Hopefully most of my month will be spent slaving over this book, but that doesn't mean I'm abandoning my blog. Each Tuesday, I'm going to feature a woman I admire as a continuation of my Inspiration series! I have some great ladies lined up, and I'm super excited to "introduce" you to them.
Al Capone Does My Shirts by Gennifer Choldenko. I love Love LOVE this book. Everyone should read it. I literally just closed the cover and already want to read it again. (Thankfully, there's a sequel.) It's 1935, and Moose's family moves to Alcatraz when his father gets a job as a prison guard. Moose has to make new friends at his new school, but the warden's daughter keeps tripping him up. On the home front, Moose's older sister Natalie would be diagnosed as autistic, if the term existed back then. No one really understands her, and since Moose has to take care of her, she makes it that much harder for him to adjust. Moose's family struggles with Natalie's development and getting her into a special school by lying about her age, but when even that doesn't work, Moose takes matters into his own hands.
This book is really clever, and so honest that it tugs at your heart and will more than likely make you tear up. I love that there is so much history in it - I never knew that families actually lived on Alcatraz! The author includes a section at the end citing her sources and inspiration, with an extensive bibliography that I'm eager to follow up with.
Smithereens by Susan Taylor Chehak. Frankie Crane takes a small town by storm when she travels from Kentucky to Iowa to visit her "foster" family. Mrs. Caldwell sent donations to Frankie for seventeen years, so to who else would Frankie turn when she had nowhere to go? May Caldwell's life is forever changed when her "foster" sister shows up to stay for a summer. Drama ensues, and the premise was interesting and had potential, but was very slow to develop. Then, in half a breath, things escalated and the book was over. This was an instance of too much foreshadowing, hinting at the drama and darkness that had happened before the story started, and then when it was time for the big reveal, things fell flat. The writing style seemed to change at the end of the book as well, and it was a little difficult to follow the idea from the start of a sentence to the end. Kind of confusing, overall. I'm still not completely sure about what happened in the book, and in what order.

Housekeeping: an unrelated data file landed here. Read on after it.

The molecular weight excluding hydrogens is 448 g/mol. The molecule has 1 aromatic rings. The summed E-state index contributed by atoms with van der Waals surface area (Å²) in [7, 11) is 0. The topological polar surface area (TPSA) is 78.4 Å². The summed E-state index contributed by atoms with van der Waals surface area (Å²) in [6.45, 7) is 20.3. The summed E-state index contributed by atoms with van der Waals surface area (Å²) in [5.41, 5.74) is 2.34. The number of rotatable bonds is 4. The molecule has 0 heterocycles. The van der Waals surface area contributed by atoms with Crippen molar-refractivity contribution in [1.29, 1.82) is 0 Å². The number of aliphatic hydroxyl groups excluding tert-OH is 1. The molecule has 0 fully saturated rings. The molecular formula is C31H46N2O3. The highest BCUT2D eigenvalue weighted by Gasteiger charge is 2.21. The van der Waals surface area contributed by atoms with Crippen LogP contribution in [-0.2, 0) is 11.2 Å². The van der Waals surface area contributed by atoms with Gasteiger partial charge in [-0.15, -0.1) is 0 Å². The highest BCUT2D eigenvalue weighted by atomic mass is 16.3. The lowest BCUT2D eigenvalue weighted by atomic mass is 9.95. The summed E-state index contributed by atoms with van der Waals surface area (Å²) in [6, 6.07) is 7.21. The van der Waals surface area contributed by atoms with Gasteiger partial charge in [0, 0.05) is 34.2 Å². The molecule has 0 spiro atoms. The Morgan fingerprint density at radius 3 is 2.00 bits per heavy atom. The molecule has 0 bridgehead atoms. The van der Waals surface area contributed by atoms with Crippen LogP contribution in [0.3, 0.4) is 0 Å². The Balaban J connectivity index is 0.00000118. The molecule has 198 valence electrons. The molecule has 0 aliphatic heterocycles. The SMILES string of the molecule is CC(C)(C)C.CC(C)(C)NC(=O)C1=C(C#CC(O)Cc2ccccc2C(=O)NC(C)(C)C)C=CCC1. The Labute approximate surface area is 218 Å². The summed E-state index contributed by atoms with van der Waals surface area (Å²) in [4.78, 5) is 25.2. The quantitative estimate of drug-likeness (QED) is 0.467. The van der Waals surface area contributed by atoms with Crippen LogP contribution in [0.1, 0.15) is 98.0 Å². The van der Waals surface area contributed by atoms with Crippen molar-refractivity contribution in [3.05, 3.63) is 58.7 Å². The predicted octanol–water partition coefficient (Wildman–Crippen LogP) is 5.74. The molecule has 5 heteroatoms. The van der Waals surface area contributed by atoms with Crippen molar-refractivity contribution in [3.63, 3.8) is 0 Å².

The Cartoonist by Betsy Byars. I loved Byars' style as a younger reader because her books aren't all happiness and sunshine, and I still appreciate that now. Alfie loves drawing cartoons, but no one seems to understand why he does it. His friend makes fun of him for it, his teacher gets angry that he draws in class, and his mother never gets the jokes. He spends all his spare time drawing in his house's attic, with all his comic strips hanging from the rafters. When Alfie's older, trouble-making brother is going to move back home with his pregnant wife, the only place for them to live is the attic. But the attic is all Alfie has, and he knows he has to take a stand to keep what means the most to him.
The Cat Behind the Hat by Caroline W. Smith, William Drever, and Robert M. Chase. Reviewed (with pictures!) here.
The Age of Miracles by Karen Thompson Walker. Reviewed here.
Not Taco Bell Material by Adam Carolla. A funny book about Adam Carolla's life, structured (no pun intended) according to the houses he lived in as he grew up. I thought this was a really unique way to frame the story - take your memories from each dwelling and put them into chapters that way. The transitions were natural and, as he grew more successful, it was interesting to see how his homes changed, yet he still stayed the same guy, working with his hands, working hard, period! The book might chronicle his rise from a poor boy to a famous comedian, but he's not telling you to dream for fame and it will come. The last paragraph sums up the entire book: "That's what my book is about - not getting better houses in the physical sense, but in the symbolic sense. Working hard and using your talents, whatever they may be, to pursue your dreams, whatever they may be, and to get a better life for yourself, in whatever form that takes for you."